What? Why should I water something that isn’t growing? Ah, but it is growing…you just can’t see it. A compost pile is a combination of many elements; brown stuff (tree leaves, twigs, coffee grounds), green stuff (kitchen waste, grass clippings) and microscopic animals called microbes.
Pumpkins are typically thought of as a Halloween decoration, however, they are also a staple of our holiday season. Everyone loves pumpkin pie at Thanksgiving and Christmas. Also, pumpkins and gourds make great Thanksgiving decorations! Description Pumpkins are a member of the cucurbit family of plants. They are in the same family as cucumbers, squash,... Continue Reading →
Diseases, insects, drought and age take a toll on windbreak plantings. Planting of all sizes, from a few trees on a city property to miles of trees around a farm, will eventually require tree replacement or renovation. Late fall is a good time to assess your windbreak and order trees for spring planting. Most windbreaks, even those with... Continue Reading →
Perhaps no tree better symbolizes the spirit of the Great Plains than the bur oak (Quercus macrocarpa). Its thick, corky bark enabled it to withstand wildfire, making it one of the most prominent and long-lived species of the Midwest prairie region. Bur oak has a wide geographic range growing from Texas to North Dakota and... Continue Reading →
Now is the time to get firewood ready for winter use. But the big woodpile that gives you such a feeling of snug security going into winter may also shelter rodents and insects, and may even provide them an opportunity to spend the cold season under your roof. Prevent Rodent ProblemsWhere and how you stack... Continue Reading →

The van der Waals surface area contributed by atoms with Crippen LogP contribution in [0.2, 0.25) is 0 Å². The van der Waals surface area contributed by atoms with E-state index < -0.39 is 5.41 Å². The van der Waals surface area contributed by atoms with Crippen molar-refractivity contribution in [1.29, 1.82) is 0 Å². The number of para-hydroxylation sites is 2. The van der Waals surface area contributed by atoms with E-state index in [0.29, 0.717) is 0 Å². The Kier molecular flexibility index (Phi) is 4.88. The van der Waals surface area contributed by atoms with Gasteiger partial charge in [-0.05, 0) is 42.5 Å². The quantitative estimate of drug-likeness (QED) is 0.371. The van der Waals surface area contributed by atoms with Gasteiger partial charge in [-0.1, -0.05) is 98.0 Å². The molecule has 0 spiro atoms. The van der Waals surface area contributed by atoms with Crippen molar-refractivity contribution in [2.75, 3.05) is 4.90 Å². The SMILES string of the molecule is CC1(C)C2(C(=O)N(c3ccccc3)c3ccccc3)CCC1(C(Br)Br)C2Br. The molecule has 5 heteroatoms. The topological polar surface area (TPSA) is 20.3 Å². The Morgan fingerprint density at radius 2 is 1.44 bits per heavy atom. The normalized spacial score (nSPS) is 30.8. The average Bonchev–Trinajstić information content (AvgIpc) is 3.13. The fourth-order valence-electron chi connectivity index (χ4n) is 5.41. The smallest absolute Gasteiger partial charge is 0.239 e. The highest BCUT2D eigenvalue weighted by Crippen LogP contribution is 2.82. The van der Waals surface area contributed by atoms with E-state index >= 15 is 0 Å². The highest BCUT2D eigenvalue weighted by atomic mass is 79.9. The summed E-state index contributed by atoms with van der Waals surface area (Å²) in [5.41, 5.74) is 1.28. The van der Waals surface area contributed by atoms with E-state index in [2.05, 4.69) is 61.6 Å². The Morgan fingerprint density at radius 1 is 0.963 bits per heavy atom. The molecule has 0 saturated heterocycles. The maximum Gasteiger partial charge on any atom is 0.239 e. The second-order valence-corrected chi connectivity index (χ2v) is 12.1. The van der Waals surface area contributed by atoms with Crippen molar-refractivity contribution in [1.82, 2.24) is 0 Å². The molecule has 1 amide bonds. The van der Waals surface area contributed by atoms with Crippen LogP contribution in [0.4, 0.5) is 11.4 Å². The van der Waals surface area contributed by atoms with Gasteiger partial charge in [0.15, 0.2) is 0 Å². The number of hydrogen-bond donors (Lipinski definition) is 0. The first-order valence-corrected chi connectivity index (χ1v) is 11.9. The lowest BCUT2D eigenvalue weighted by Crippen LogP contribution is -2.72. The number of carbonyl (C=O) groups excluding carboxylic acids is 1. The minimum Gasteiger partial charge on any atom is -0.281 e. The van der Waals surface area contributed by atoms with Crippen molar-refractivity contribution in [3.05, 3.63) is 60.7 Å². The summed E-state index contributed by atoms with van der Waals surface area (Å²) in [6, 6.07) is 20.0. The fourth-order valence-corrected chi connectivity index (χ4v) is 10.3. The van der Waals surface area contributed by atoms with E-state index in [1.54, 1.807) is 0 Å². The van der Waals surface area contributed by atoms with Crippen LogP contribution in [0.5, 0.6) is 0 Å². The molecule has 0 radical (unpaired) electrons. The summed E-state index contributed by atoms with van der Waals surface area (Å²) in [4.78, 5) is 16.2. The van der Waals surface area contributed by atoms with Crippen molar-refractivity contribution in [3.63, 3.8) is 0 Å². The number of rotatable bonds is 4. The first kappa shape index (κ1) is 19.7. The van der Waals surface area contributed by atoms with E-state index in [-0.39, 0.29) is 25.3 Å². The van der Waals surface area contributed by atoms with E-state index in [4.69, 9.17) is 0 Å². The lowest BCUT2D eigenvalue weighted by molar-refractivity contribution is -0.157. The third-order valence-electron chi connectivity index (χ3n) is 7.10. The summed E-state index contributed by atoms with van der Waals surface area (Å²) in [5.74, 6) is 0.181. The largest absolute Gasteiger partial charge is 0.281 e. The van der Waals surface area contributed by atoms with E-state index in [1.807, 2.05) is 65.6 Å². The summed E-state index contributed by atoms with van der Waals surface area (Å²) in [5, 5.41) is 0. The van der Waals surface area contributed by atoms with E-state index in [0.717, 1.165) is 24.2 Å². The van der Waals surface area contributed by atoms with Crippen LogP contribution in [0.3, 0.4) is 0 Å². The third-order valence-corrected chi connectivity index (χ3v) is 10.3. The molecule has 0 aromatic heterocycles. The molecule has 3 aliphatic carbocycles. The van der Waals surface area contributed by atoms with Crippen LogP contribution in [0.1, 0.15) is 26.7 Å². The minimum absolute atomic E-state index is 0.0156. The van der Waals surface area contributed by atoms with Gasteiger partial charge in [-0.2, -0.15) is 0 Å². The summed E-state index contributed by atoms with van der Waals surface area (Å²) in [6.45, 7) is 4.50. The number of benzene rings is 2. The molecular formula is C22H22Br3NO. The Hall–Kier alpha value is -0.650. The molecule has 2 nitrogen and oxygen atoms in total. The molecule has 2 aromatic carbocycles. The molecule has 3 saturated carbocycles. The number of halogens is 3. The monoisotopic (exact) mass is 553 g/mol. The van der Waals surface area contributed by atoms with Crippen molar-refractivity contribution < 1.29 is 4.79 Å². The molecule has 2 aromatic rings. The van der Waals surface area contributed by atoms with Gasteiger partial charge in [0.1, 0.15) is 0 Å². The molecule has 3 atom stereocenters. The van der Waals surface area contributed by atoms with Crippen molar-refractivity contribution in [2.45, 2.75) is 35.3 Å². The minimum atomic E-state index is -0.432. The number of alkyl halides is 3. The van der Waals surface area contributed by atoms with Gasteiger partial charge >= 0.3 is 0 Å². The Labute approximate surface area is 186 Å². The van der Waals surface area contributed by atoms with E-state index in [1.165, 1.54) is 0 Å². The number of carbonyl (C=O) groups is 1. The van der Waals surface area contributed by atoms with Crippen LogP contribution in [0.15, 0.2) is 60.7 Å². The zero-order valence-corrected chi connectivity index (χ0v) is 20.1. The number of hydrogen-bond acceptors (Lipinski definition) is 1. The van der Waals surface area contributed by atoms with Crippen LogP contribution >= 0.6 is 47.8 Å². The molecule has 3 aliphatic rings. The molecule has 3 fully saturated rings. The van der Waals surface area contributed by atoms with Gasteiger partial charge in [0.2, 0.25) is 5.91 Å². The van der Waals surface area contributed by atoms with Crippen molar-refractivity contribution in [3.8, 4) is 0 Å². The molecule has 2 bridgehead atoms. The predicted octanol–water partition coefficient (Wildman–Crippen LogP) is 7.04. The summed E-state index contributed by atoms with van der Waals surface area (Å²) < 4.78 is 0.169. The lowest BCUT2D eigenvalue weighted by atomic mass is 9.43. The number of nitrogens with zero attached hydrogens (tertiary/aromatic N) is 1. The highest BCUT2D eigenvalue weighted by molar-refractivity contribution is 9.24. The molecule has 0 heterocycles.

As the growing season draws to an end and we put away our gardening equipment, it’s also important to store any remaining pesticide products properly to prevent contamination and maintain product effectiveness for next year. But even more important, being careless with pesticide storage is an open invitation to disaster, in the form of a... Continue Reading →
It’s fall, which means the calendar says October and November, but in a gardening sense it also means falling leaves.
In the late fall, it can be hard to find a lot of color in the landscape. Many of our flowers are starting to fade for the winter and the days are getting shorter and colder. One of my favorite things about fall is all the wonderful leaf colors through the landscape. One of my... Continue Reading →
Leaves are falling and gardeners will soon have an abundance of organic matter. Why not put these materials to good use this fall and start a home compost pile? Composting is easier than you think and the finished compost is an excellent soil amendment to improve the growth and health of your garden or landscape... Continue Reading →
A colorful bowl of bright red tulips or yellow daffodils can bring a touch of spring to your home in the middle of winter. With very little effort, you can create several containers now and enjoy a good supply of flowers during the dreary days of January and February. Many types of bulbs can be... Continue Reading →
Growing up, there was bittersweet growing wild near my house. My siblings and I loved to hike through the wild tree stand along the edges of a railroad line, the “weeds” as we called them, to find and collect beautiful clusters of orange fruits for fall decorations. A wild, unfinished location is a good place... Continue Reading →
The history of popcorn in the Americas is very old, with the oldest samples of popcorn found in the Bat Cave of west central New Mexico dated at about 4,000 years old. According to the Popcorn Board, an organization of United States popcorn processors, it’s thought that the first use of wild and early-cultivated corn... Continue Reading →